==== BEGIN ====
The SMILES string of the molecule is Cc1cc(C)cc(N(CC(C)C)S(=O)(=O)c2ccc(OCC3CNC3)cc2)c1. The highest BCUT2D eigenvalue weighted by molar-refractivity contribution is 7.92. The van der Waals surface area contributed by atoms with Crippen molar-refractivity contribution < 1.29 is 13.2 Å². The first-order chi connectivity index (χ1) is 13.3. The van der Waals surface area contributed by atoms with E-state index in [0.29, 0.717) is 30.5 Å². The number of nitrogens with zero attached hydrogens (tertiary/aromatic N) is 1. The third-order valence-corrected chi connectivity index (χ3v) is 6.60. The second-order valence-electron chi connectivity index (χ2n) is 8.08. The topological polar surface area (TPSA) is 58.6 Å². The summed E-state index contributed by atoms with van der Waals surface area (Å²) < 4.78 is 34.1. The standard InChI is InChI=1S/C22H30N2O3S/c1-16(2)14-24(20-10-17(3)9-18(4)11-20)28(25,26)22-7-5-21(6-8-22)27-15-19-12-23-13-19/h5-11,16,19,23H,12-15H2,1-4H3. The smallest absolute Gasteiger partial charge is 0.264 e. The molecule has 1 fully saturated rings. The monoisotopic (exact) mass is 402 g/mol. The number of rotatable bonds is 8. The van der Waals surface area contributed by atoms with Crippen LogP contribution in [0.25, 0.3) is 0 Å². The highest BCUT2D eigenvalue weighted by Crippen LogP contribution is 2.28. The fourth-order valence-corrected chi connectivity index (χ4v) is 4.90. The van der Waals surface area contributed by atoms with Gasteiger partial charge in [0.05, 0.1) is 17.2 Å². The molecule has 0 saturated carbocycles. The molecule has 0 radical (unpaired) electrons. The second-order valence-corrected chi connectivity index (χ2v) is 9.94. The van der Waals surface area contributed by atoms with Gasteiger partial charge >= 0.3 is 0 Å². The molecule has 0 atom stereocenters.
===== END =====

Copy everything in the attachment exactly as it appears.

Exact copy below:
The SMILES string of the molecule is Cc1cc(C)cc(N(CC(C)C)S(=O)(=O)c2ccc(OCC3CNC3)cc2)c1. The highest BCUT2D eigenvalue weighted by molar-refractivity contribution is 7.92. The van der Waals surface area contributed by atoms with Crippen molar-refractivity contribution < 1.29 is 13.2 Å². The first-order chi connectivity index (χ1) is 13.3. The van der Waals surface area contributed by atoms with E-state index in [0.29, 0.717) is 30.5 Å². The number of nitrogens with zero attached hydrogens (tertiary/aromatic N) is 1. The third-order valence-corrected chi connectivity index (χ3v) is 6.60. The second-order valence-electron chi connectivity index (χ2n) is 8.08. The topological polar surface area (TPSA) is 58.6 Å². The summed E-state index contributed by atoms with van der Waals surface area (Å²) < 4.78 is 34.1. The standard InChI is InChI=1S/C22H30N2O3S/c1-16(2)14-24(20-10-17(3)9-18(4)11-20)28(25,26)22-7-5-21(6-8-22)27-15-19-12-23-13-19/h5-11,16,19,23H,12-15H2,1-4H3. The smallest absolute Gasteiger partial charge is 0.264 e. The molecule has 1 fully saturated rings. The monoisotopic (exact) mass is 402 g/mol. The number of rotatable bonds is 8. The van der Waals surface area contributed by atoms with Crippen LogP contribution in [0.25, 0.3) is 0 Å². The highest BCUT2D eigenvalue weighted by Crippen LogP contribution is 2.28. The fourth-order valence-corrected chi connectivity index (χ4v) is 4.90. The van der Waals surface area contributed by atoms with Gasteiger partial charge in [0.05, 0.1) is 17.2 Å². The molecule has 0 saturated carbocycles. The molecule has 0 radical (unpaired) electrons. The second-order valence-corrected chi connectivity index (χ2v) is 9.94. The van der Waals surface area contributed by atoms with Gasteiger partial charge >= 0.3 is 0 Å². The molecule has 0 atom stereocenters.